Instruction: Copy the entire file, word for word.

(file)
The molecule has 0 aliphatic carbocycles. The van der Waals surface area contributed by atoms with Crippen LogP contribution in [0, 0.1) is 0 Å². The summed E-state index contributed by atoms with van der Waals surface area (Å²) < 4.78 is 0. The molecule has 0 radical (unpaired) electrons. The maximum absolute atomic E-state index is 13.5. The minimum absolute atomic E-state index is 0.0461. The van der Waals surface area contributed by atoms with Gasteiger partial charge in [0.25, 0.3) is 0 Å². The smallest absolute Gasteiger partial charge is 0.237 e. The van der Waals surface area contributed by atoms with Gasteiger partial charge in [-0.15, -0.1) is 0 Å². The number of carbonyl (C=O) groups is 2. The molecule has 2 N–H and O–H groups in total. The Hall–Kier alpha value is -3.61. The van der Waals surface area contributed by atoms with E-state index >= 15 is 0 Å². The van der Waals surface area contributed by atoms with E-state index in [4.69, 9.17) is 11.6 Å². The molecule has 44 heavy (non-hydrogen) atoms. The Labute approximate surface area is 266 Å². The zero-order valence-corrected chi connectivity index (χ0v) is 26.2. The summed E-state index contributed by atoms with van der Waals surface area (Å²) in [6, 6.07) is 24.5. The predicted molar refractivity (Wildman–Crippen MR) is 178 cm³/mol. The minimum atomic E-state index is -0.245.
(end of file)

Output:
The molecule has 0 aliphatic carbocycles. The van der Waals surface area contributed by atoms with Crippen LogP contribution in [0, 0.1) is 0 Å². The summed E-state index contributed by atoms with van der Waals surface area (Å²) < 4.78 is 0. The molecule has 0 radical (unpaired) electrons. The maximum absolute atomic E-state index is 13.5. The minimum absolute atomic E-state index is 0.0461. The van der Waals surface area contributed by atoms with Gasteiger partial charge in [0.25, 0.3) is 0 Å². The smallest absolute Gasteiger partial charge is 0.237 e. The van der Waals surface area contributed by atoms with Gasteiger partial charge in [-0.15, -0.1) is 0 Å². The number of carbonyl (C=O) groups is 2. The molecule has 2 N–H and O–H groups in total. The Hall–Kier alpha value is -3.61. The van der Waals surface area contributed by atoms with E-state index >= 15 is 0 Å². The van der Waals surface area contributed by atoms with E-state index in [4.69, 9.17) is 11.6 Å². The molecule has 44 heavy (non-hydrogen) atoms. The Labute approximate surface area is 266 Å². The zero-order valence-corrected chi connectivity index (χ0v) is 26.2. The summed E-state index contributed by atoms with van der Waals surface area (Å²) in [6, 6.07) is 24.5. The predicted molar refractivity (Wildman–Crippen MR) is 178 cm³/mol. The minimum atomic E-state index is -0.245.